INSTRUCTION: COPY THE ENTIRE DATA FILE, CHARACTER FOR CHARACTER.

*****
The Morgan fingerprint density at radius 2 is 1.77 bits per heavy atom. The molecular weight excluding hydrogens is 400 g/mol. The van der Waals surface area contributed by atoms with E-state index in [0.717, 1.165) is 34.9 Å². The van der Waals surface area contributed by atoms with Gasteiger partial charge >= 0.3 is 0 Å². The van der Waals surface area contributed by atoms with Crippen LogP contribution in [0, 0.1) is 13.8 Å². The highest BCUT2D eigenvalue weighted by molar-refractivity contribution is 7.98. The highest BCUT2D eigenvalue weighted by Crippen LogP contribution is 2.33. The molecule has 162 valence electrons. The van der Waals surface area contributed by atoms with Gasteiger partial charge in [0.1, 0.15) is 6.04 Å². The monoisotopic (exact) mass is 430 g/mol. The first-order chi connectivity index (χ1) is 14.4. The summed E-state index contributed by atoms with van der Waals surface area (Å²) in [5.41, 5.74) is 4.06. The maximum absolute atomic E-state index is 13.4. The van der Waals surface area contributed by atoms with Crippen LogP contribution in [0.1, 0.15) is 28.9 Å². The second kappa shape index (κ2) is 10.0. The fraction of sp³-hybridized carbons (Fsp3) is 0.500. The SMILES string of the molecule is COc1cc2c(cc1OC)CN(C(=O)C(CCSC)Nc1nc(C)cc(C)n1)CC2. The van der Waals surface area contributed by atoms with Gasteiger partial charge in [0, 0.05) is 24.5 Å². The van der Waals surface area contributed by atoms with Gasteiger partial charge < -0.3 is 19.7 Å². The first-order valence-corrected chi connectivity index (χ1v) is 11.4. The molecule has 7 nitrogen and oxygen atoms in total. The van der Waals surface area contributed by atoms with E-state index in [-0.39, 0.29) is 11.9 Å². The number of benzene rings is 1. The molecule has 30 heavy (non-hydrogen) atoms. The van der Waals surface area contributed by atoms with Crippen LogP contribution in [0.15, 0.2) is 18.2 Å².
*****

The Morgan fingerprint density at radius 2 is 1.77 bits per heavy atom. The molecular weight excluding hydrogens is 400 g/mol. The van der Waals surface area contributed by atoms with E-state index in [0.717, 1.165) is 34.9 Å². The van der Waals surface area contributed by atoms with Gasteiger partial charge >= 0.3 is 0 Å². The van der Waals surface area contributed by atoms with Crippen LogP contribution in [0, 0.1) is 13.8 Å². The highest BCUT2D eigenvalue weighted by molar-refractivity contribution is 7.98. The highest BCUT2D eigenvalue weighted by Crippen LogP contribution is 2.33. The molecule has 162 valence electrons. The van der Waals surface area contributed by atoms with Gasteiger partial charge in [0.1, 0.15) is 6.04 Å². The monoisotopic (exact) mass is 430 g/mol. The first-order chi connectivity index (χ1) is 14.4. The summed E-state index contributed by atoms with van der Waals surface area (Å²) in [5.41, 5.74) is 4.06. The maximum absolute atomic E-state index is 13.4. The van der Waals surface area contributed by atoms with Crippen LogP contribution in [0.1, 0.15) is 28.9 Å². The second kappa shape index (κ2) is 10.0. The fraction of sp³-hybridized carbons (Fsp3) is 0.500. The SMILES string of the molecule is COc1cc2c(cc1OC)CN(C(=O)C(CCSC)Nc1nc(C)cc(C)n1)CC2. The van der Waals surface area contributed by atoms with Gasteiger partial charge in [0, 0.05) is 24.5 Å². The van der Waals surface area contributed by atoms with Gasteiger partial charge < -0.3 is 19.7 Å². The first-order valence-corrected chi connectivity index (χ1v) is 11.4. The molecule has 7 nitrogen and oxygen atoms in total. The van der Waals surface area contributed by atoms with E-state index in [-0.39, 0.29) is 11.9 Å². The number of benzene rings is 1. The molecule has 30 heavy (non-hydrogen) atoms. The van der Waals surface area contributed by atoms with Crippen LogP contribution in [0.15, 0.2) is 18.2 Å².